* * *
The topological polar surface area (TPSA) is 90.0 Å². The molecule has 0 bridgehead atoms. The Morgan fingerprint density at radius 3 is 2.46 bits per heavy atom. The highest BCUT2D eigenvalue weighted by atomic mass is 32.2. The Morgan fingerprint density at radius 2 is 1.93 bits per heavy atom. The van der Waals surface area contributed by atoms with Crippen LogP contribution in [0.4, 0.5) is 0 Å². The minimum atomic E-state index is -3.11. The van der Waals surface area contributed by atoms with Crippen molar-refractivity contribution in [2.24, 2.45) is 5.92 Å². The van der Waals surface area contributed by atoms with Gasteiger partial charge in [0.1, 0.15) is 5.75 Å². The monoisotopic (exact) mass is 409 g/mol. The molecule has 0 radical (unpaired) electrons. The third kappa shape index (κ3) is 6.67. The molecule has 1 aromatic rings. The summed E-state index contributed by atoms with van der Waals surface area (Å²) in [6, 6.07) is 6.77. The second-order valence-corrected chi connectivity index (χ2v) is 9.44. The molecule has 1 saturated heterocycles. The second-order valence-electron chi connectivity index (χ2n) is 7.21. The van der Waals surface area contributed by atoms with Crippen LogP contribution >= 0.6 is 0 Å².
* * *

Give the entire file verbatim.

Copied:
The topological polar surface area (TPSA) is 90.0 Å². The molecule has 0 bridgehead atoms. The Morgan fingerprint density at radius 3 is 2.46 bits per heavy atom. The highest BCUT2D eigenvalue weighted by atomic mass is 32.2. The Morgan fingerprint density at radius 2 is 1.93 bits per heavy atom. The van der Waals surface area contributed by atoms with Crippen LogP contribution in [0.4, 0.5) is 0 Å². The minimum atomic E-state index is -3.11. The van der Waals surface area contributed by atoms with Crippen molar-refractivity contribution in [2.24, 2.45) is 5.92 Å². The van der Waals surface area contributed by atoms with Gasteiger partial charge in [0.1, 0.15) is 5.75 Å². The monoisotopic (exact) mass is 409 g/mol. The molecule has 0 radical (unpaired) electrons. The third kappa shape index (κ3) is 6.67. The molecule has 1 aromatic rings. The summed E-state index contributed by atoms with van der Waals surface area (Å²) in [6, 6.07) is 6.77. The second-order valence-corrected chi connectivity index (χ2v) is 9.44. The molecule has 1 saturated heterocycles. The second-order valence-electron chi connectivity index (χ2n) is 7.21. The van der Waals surface area contributed by atoms with Crippen LogP contribution >= 0.6 is 0 Å².